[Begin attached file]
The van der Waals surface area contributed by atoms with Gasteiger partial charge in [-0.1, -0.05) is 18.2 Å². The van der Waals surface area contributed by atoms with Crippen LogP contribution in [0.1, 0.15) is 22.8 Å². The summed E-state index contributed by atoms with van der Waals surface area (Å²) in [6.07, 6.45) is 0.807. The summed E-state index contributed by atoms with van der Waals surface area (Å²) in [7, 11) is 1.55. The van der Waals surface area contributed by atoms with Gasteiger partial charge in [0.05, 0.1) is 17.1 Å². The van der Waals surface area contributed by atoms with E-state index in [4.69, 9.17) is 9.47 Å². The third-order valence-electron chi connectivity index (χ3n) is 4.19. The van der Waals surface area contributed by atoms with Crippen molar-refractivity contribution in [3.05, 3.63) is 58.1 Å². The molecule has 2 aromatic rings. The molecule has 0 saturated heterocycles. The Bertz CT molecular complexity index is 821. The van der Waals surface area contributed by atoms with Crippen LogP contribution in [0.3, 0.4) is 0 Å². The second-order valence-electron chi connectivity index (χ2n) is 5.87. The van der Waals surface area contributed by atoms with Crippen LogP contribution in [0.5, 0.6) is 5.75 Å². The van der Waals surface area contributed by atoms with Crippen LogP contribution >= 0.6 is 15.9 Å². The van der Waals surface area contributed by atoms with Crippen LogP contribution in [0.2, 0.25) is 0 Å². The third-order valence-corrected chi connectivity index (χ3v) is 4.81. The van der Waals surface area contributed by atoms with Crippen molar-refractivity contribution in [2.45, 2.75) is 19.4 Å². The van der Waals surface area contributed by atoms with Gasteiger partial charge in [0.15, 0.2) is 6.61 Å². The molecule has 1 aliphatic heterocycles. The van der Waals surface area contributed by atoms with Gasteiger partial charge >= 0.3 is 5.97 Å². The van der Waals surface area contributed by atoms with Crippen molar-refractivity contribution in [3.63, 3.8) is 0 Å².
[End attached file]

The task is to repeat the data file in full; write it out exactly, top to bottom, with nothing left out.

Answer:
The van der Waals surface area contributed by atoms with Gasteiger partial charge in [-0.1, -0.05) is 18.2 Å². The van der Waals surface area contributed by atoms with Crippen LogP contribution in [0.1, 0.15) is 22.8 Å². The summed E-state index contributed by atoms with van der Waals surface area (Å²) in [6.07, 6.45) is 0.807. The summed E-state index contributed by atoms with van der Waals surface area (Å²) in [7, 11) is 1.55. The van der Waals surface area contributed by atoms with Gasteiger partial charge in [0.05, 0.1) is 17.1 Å². The van der Waals surface area contributed by atoms with E-state index in [4.69, 9.17) is 9.47 Å². The third-order valence-electron chi connectivity index (χ3n) is 4.19. The van der Waals surface area contributed by atoms with Crippen molar-refractivity contribution in [3.05, 3.63) is 58.1 Å². The molecule has 2 aromatic rings. The molecule has 0 saturated heterocycles. The Bertz CT molecular complexity index is 821. The van der Waals surface area contributed by atoms with Crippen LogP contribution in [0.3, 0.4) is 0 Å². The second-order valence-electron chi connectivity index (χ2n) is 5.87. The van der Waals surface area contributed by atoms with Crippen LogP contribution in [0.5, 0.6) is 5.75 Å². The van der Waals surface area contributed by atoms with Crippen LogP contribution >= 0.6 is 15.9 Å². The van der Waals surface area contributed by atoms with Crippen LogP contribution in [0.2, 0.25) is 0 Å². The third-order valence-corrected chi connectivity index (χ3v) is 4.81. The van der Waals surface area contributed by atoms with Crippen molar-refractivity contribution in [2.45, 2.75) is 19.4 Å². The van der Waals surface area contributed by atoms with Gasteiger partial charge in [0.15, 0.2) is 6.61 Å². The molecule has 1 aliphatic heterocycles. The van der Waals surface area contributed by atoms with Gasteiger partial charge >= 0.3 is 5.97 Å². The van der Waals surface area contributed by atoms with Crippen molar-refractivity contribution in [3.63, 3.8) is 0 Å².